This is one of the most common questions that I get asked as a gemologist and a really good question to ask. And it might be one of my favorite questions to answer. Not every question requires a fascinating tiny behind-the-scenes tour of the diamond industry and how each part of the process makes the diamond that we see online or in person.
The answer to this question will take you on a journey from the incredible birth of the diamonds, the arduous process of mining them, the high-tec magic of cutting them, and finally to retailers we are all so familiar with. Climb on board as we follow the diamond and the money!
Rare Origin and Difficult Ride:
Diamonds don't really belong here on the surface of the planet. Because of the high temperature and high-pressure condition that is needed to form diamonds, they feel most at home underneath continental plates, massive slabs of rock that we live on. To get here, diamonds would need to travel through at least 90 miles or 150 km of solid rocks to get here.
So, how do they do it? They take a ride in an elevator. Unlike the tame elevator of us earthlings, a diamond's choice of transport is an explosive, high-speed magma elevator. Geologists refer to these hardcore elevators as kimberlite or lamproite tubes. And these elevator rides are rare, geologically speaking. The last eruption of such an elevator ride was 100 million years ago in the Early Cretaceous Era. So the last creature to witness a diamond visit was a dinosaur and there is no telling when the next one will be.
Mining is hard:
But we clever humans have a way of figuring things out and we know where to look to find this treasure-rich conveyer belt. Luckily, scientists have figured out that only in continental cratons or in the most ancient part of the major continents have diamond mines. Only these places have the stable condition to nurture and store diamonds. Unfortunately, nature does not care where these cratons are located or if they are easy to operate.
Canada and Russia are two of the top producers in the past 5 years and are all located in very inconvenient places. All of these mines are located far up north in freezing temperatures! Both countries face huge logistical challenges getting supplies into the remote regions and combating the near-constant inclement weather. Some of the Russian mines experience such bad weather conditions that they can only operate in a summer month and need to suspend operation entirely in the winter.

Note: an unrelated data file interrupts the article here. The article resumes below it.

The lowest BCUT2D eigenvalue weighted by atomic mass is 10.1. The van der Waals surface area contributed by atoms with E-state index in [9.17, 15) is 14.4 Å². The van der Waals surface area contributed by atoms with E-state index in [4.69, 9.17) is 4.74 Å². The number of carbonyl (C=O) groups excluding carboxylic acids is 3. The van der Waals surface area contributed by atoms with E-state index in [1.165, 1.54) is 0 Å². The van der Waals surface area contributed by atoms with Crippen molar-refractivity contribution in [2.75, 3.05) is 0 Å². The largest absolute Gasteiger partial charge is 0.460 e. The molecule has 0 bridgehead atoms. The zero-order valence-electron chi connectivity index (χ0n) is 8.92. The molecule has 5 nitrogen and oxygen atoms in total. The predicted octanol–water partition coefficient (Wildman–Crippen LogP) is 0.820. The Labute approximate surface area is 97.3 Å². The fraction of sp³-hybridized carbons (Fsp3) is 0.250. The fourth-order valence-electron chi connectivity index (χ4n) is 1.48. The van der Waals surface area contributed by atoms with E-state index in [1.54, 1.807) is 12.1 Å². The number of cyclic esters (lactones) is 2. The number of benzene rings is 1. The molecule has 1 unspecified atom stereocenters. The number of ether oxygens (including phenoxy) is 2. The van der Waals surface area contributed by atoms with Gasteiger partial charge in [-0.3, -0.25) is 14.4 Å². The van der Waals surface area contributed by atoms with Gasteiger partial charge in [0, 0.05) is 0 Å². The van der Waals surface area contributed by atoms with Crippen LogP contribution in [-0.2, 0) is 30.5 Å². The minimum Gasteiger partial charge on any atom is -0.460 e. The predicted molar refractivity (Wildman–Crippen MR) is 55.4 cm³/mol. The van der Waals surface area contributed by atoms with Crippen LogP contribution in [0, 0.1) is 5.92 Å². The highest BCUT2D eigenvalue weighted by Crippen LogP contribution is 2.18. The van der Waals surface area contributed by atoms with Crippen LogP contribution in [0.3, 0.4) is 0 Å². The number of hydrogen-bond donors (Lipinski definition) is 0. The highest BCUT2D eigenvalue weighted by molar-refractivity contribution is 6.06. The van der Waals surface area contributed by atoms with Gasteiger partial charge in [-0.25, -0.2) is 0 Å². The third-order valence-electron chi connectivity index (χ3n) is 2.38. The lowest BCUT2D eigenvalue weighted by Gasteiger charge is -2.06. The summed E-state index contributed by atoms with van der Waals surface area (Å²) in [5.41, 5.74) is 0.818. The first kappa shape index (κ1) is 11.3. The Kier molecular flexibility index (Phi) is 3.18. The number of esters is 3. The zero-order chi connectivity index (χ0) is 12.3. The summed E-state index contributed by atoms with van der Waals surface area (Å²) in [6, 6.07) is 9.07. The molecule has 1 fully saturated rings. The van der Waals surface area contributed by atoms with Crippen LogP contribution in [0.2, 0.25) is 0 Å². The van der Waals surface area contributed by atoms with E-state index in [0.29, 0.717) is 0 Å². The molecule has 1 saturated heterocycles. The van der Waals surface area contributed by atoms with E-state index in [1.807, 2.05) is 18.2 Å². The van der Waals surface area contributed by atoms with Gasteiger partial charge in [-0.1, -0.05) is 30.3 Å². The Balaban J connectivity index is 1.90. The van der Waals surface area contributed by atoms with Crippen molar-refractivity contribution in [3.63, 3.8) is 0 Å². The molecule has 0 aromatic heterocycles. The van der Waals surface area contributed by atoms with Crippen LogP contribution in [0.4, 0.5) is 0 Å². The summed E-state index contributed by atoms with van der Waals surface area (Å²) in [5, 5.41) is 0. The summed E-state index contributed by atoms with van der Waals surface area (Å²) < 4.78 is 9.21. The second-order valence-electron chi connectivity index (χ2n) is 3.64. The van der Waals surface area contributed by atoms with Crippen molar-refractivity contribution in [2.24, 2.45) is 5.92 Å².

After you have dealt with the weather, the diamonds coming out of the ground look nothing like the stones most people are familiar with seeing. A big chunk of them will never end up in jewelry. From a typical mine, only about 5% of the rough is larger than 2cts. About 17% of the roughs are between 0.4-2.0ct. The remaining 35% are less than 0.4ct. And a whopping 40% are industrial grade. At least half of the diamonds that are mined will likely never end up in jewelry. But wait did I mention the cutting process.
Buckets of Diamond Dust
Even though we have sophisticated laser scanners to map the inside of the diamond, computer programs that calculate the best course of action, and automated cutting systems that ensure products are close to perfection - we still will end up with diamonds much smaller than the rough and a lot of precious material lost in the cutting process.
Because of the shape of most natural diamonds, most of the common diamond cutting styles would result in an average weight loss of 50-65% during the cutting process. This does not mean that diamond cutters are just throwing the majority of the diamond in the trash, but it means that the weight of the original rough is much larger than the final product.
Let me break this down for you. So say you want to have a rough diamond weighing 2.50cts and the shape of the rough is a classic octahedron (imagine two pyramids glued together at the flat base.) To cut the rough, you will have to split the rough diamond into two sections so you can turn the diamond into two polished diamonds. To keep it simple, you split it down the middle and you end up with two 1.25ct halves. After that, the two halves have to be faceted to remove major inclusions, damages and create the sparkly facets we all love and cherish. The end results, if you are lucky, might be two 1.00ct polished diamonds, but most of the time to maximize the quality of the final product, even more of the diamond needs to be polished away.
What about lab-created diamonds?
If you compare the prices you will notice there is a big difference between the two. And you are not wrong to assume that the process of creating diamonds in the lab is much simpler. Indeed, it is and technology is refining the process and pushing the boundary even further. The relatively newer process of CVD or Chemical Vapor Deposition has vastly improved the efficiency and control over the process of diamond creation. However, the process is still not cheap by any means. Both methods require intense electrical input and sophisticated facilities to maintain the ideal condition for diamond growth for weeks.
Final Stop: Retail Mark-Up
What is so crazy about this? We all know that retailers charge a premium to sell us the stones. But what I think is crazy is how much they charge you. According to a report from The New York Times, the average diamond on Rare Carat when compared to traditional retail stores is marked up by 12-21%. Let's say a diamond worth $10,000 came out of the polishing factory and when the diamond is on display in the showroom window, it will be listed between $11,200 - $12,100. If you use a website like Rare Carat, you will be saving at least $1,200 - 2,100, with a few clicks on the website.